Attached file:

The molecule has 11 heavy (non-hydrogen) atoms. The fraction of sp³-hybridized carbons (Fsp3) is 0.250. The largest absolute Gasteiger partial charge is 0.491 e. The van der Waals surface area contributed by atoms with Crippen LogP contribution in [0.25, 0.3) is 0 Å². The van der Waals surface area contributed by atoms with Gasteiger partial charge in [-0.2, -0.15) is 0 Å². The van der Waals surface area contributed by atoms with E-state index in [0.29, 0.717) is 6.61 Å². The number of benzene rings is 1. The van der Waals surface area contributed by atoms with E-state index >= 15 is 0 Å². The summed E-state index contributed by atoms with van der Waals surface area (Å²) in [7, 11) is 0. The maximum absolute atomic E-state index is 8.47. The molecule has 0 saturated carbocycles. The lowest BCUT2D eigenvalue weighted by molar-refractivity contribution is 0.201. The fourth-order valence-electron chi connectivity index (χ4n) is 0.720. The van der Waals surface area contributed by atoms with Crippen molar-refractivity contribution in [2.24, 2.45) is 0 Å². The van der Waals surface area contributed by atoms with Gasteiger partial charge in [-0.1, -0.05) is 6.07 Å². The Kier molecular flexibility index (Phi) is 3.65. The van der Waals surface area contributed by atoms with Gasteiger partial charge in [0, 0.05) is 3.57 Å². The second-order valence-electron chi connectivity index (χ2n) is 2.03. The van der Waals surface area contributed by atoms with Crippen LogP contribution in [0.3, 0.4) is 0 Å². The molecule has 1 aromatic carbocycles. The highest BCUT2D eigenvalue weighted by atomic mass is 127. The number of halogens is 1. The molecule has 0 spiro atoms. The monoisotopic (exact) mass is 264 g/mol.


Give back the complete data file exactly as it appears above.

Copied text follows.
The molecule has 11 heavy (non-hydrogen) atoms. The fraction of sp³-hybridized carbons (Fsp3) is 0.250. The largest absolute Gasteiger partial charge is 0.491 e. The van der Waals surface area contributed by atoms with Crippen LogP contribution in [0.25, 0.3) is 0 Å². The van der Waals surface area contributed by atoms with Gasteiger partial charge in [-0.2, -0.15) is 0 Å². The van der Waals surface area contributed by atoms with E-state index in [0.29, 0.717) is 6.61 Å². The number of benzene rings is 1. The van der Waals surface area contributed by atoms with E-state index >= 15 is 0 Å². The summed E-state index contributed by atoms with van der Waals surface area (Å²) in [7, 11) is 0. The maximum absolute atomic E-state index is 8.47. The molecule has 0 saturated carbocycles. The lowest BCUT2D eigenvalue weighted by molar-refractivity contribution is 0.201. The fourth-order valence-electron chi connectivity index (χ4n) is 0.720. The van der Waals surface area contributed by atoms with Crippen molar-refractivity contribution in [2.24, 2.45) is 0 Å². The van der Waals surface area contributed by atoms with Gasteiger partial charge in [-0.1, -0.05) is 6.07 Å². The Kier molecular flexibility index (Phi) is 3.65. The van der Waals surface area contributed by atoms with Gasteiger partial charge in [0, 0.05) is 3.57 Å². The second-order valence-electron chi connectivity index (χ2n) is 2.03. The van der Waals surface area contributed by atoms with Crippen LogP contribution in [0.3, 0.4) is 0 Å². The molecule has 1 aromatic carbocycles. The highest BCUT2D eigenvalue weighted by atomic mass is 127. The number of halogens is 1. The molecule has 0 spiro atoms. The monoisotopic (exact) mass is 264 g/mol.